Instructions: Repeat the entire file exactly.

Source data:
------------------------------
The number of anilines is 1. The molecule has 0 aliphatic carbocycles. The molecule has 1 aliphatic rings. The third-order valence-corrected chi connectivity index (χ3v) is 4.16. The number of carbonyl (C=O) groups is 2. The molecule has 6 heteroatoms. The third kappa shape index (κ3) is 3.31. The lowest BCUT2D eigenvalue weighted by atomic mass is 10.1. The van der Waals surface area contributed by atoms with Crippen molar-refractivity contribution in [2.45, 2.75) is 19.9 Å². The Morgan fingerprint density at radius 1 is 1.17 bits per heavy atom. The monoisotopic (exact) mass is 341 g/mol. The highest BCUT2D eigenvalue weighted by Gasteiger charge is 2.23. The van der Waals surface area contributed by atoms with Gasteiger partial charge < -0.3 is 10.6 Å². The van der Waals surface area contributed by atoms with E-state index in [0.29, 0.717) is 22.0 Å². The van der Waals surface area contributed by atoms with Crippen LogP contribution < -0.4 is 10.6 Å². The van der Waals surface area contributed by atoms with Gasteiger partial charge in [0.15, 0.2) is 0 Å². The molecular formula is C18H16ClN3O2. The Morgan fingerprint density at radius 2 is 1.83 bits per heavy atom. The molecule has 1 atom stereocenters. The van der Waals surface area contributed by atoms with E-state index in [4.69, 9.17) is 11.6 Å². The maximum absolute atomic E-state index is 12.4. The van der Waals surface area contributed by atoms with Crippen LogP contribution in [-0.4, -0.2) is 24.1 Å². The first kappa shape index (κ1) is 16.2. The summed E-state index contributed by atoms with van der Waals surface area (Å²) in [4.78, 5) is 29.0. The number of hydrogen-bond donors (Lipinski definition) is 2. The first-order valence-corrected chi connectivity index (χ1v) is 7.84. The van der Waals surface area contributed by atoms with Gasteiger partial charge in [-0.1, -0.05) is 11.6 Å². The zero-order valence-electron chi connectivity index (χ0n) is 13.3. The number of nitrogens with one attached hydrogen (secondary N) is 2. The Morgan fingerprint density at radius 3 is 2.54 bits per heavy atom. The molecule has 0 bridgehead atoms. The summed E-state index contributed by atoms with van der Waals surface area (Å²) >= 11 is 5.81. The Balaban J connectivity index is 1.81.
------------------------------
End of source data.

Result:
The number of anilines is 1. The molecule has 0 aliphatic carbocycles. The molecule has 1 aliphatic rings. The third-order valence-corrected chi connectivity index (χ3v) is 4.16. The number of carbonyl (C=O) groups is 2. The molecule has 6 heteroatoms. The third kappa shape index (κ3) is 3.31. The lowest BCUT2D eigenvalue weighted by atomic mass is 10.1. The van der Waals surface area contributed by atoms with Crippen molar-refractivity contribution in [2.45, 2.75) is 19.9 Å². The Morgan fingerprint density at radius 1 is 1.17 bits per heavy atom. The monoisotopic (exact) mass is 341 g/mol. The highest BCUT2D eigenvalue weighted by Gasteiger charge is 2.23. The van der Waals surface area contributed by atoms with Gasteiger partial charge < -0.3 is 10.6 Å². The van der Waals surface area contributed by atoms with E-state index in [0.29, 0.717) is 22.0 Å². The van der Waals surface area contributed by atoms with Crippen LogP contribution < -0.4 is 10.6 Å². The van der Waals surface area contributed by atoms with Gasteiger partial charge in [0.15, 0.2) is 0 Å². The molecular formula is C18H16ClN3O2. The Morgan fingerprint density at radius 2 is 1.83 bits per heavy atom. The molecule has 1 atom stereocenters. The van der Waals surface area contributed by atoms with E-state index in [4.69, 9.17) is 11.6 Å². The maximum absolute atomic E-state index is 12.4. The van der Waals surface area contributed by atoms with Crippen LogP contribution in [-0.4, -0.2) is 24.1 Å². The first kappa shape index (κ1) is 16.2. The summed E-state index contributed by atoms with van der Waals surface area (Å²) in [4.78, 5) is 29.0. The number of hydrogen-bond donors (Lipinski definition) is 2. The first-order valence-corrected chi connectivity index (χ1v) is 7.84. The van der Waals surface area contributed by atoms with Gasteiger partial charge in [-0.1, -0.05) is 11.6 Å². The zero-order valence-electron chi connectivity index (χ0n) is 13.3. The number of nitrogens with one attached hydrogen (secondary N) is 2. The Morgan fingerprint density at radius 3 is 2.54 bits per heavy atom. The molecule has 0 bridgehead atoms. The summed E-state index contributed by atoms with van der Waals surface area (Å²) >= 11 is 5.81. The Balaban J connectivity index is 1.81.